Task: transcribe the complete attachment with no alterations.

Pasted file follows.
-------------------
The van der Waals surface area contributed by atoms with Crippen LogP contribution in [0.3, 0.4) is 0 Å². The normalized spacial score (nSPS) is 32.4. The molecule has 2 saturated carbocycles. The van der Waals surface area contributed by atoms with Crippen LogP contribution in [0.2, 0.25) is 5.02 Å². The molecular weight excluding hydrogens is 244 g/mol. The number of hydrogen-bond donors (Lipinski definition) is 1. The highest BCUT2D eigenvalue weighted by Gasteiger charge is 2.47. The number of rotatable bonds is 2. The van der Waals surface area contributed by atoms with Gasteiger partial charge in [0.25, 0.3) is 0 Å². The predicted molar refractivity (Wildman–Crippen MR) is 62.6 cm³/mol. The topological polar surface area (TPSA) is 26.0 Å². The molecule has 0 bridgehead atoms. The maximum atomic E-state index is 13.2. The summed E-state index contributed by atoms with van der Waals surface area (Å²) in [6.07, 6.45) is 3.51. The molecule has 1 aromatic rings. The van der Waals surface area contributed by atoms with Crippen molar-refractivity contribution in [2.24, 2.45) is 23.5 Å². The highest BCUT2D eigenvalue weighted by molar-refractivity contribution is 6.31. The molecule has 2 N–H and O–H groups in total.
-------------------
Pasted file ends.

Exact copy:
The van der Waals surface area contributed by atoms with Crippen LogP contribution in [0.3, 0.4) is 0 Å². The normalized spacial score (nSPS) is 32.4. The molecule has 2 saturated carbocycles. The van der Waals surface area contributed by atoms with Crippen LogP contribution in [0.2, 0.25) is 5.02 Å². The molecular weight excluding hydrogens is 244 g/mol. The number of hydrogen-bond donors (Lipinski definition) is 1. The highest BCUT2D eigenvalue weighted by Gasteiger charge is 2.47. The number of rotatable bonds is 2. The van der Waals surface area contributed by atoms with Gasteiger partial charge in [0.25, 0.3) is 0 Å². The predicted molar refractivity (Wildman–Crippen MR) is 62.6 cm³/mol. The topological polar surface area (TPSA) is 26.0 Å². The molecule has 0 bridgehead atoms. The maximum atomic E-state index is 13.2. The summed E-state index contributed by atoms with van der Waals surface area (Å²) in [6.07, 6.45) is 3.51. The molecule has 1 aromatic rings. The van der Waals surface area contributed by atoms with Crippen molar-refractivity contribution in [2.24, 2.45) is 23.5 Å². The highest BCUT2D eigenvalue weighted by molar-refractivity contribution is 6.31. The molecule has 2 N–H and O–H groups in total.